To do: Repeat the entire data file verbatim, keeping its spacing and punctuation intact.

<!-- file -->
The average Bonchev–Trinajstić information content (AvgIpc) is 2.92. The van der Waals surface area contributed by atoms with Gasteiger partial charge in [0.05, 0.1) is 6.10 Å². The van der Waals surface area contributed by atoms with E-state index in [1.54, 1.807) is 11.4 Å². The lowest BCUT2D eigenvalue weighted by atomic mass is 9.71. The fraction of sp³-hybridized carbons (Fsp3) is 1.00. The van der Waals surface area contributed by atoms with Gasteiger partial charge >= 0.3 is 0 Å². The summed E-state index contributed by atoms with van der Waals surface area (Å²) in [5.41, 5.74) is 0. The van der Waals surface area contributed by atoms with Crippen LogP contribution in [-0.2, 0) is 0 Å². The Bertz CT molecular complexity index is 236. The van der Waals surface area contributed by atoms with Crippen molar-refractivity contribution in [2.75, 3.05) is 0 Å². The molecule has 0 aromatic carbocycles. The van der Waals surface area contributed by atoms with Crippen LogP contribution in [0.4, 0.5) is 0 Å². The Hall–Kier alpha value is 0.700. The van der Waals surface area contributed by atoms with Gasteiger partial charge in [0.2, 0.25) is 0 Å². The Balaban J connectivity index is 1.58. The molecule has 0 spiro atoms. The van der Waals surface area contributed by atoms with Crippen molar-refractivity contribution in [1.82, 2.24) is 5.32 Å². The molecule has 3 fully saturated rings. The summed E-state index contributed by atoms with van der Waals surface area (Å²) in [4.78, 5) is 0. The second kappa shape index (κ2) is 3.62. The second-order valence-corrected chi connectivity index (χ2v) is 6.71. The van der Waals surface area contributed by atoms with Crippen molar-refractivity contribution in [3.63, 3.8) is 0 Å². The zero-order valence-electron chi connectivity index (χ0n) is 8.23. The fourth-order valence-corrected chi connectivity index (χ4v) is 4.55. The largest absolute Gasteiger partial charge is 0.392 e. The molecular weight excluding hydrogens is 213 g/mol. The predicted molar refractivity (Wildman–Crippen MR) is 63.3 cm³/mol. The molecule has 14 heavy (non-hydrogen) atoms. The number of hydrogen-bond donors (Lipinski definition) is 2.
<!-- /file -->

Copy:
The average Bonchev–Trinajstić information content (AvgIpc) is 2.92. The van der Waals surface area contributed by atoms with Gasteiger partial charge in [0.05, 0.1) is 6.10 Å². The van der Waals surface area contributed by atoms with E-state index in [1.54, 1.807) is 11.4 Å². The lowest BCUT2D eigenvalue weighted by atomic mass is 9.71. The fraction of sp³-hybridized carbons (Fsp3) is 1.00. The van der Waals surface area contributed by atoms with Gasteiger partial charge >= 0.3 is 0 Å². The summed E-state index contributed by atoms with van der Waals surface area (Å²) in [5.41, 5.74) is 0. The van der Waals surface area contributed by atoms with Crippen LogP contribution in [-0.2, 0) is 0 Å². The Bertz CT molecular complexity index is 236. The van der Waals surface area contributed by atoms with Crippen molar-refractivity contribution in [2.75, 3.05) is 0 Å². The molecule has 0 aromatic carbocycles. The van der Waals surface area contributed by atoms with Crippen LogP contribution in [0.4, 0.5) is 0 Å². The Hall–Kier alpha value is 0.700. The van der Waals surface area contributed by atoms with Gasteiger partial charge in [0.2, 0.25) is 0 Å². The Balaban J connectivity index is 1.58. The molecule has 0 spiro atoms. The van der Waals surface area contributed by atoms with Crippen molar-refractivity contribution in [1.82, 2.24) is 5.32 Å². The molecule has 3 fully saturated rings. The summed E-state index contributed by atoms with van der Waals surface area (Å²) in [4.78, 5) is 0. The second kappa shape index (κ2) is 3.62. The second-order valence-corrected chi connectivity index (χ2v) is 6.71. The van der Waals surface area contributed by atoms with Crippen molar-refractivity contribution in [3.63, 3.8) is 0 Å². The zero-order valence-electron chi connectivity index (χ0n) is 8.23. The fourth-order valence-corrected chi connectivity index (χ4v) is 4.55. The largest absolute Gasteiger partial charge is 0.392 e. The molecular weight excluding hydrogens is 213 g/mol. The predicted molar refractivity (Wildman–Crippen MR) is 63.3 cm³/mol. The molecule has 14 heavy (non-hydrogen) atoms. The number of hydrogen-bond donors (Lipinski definition) is 2.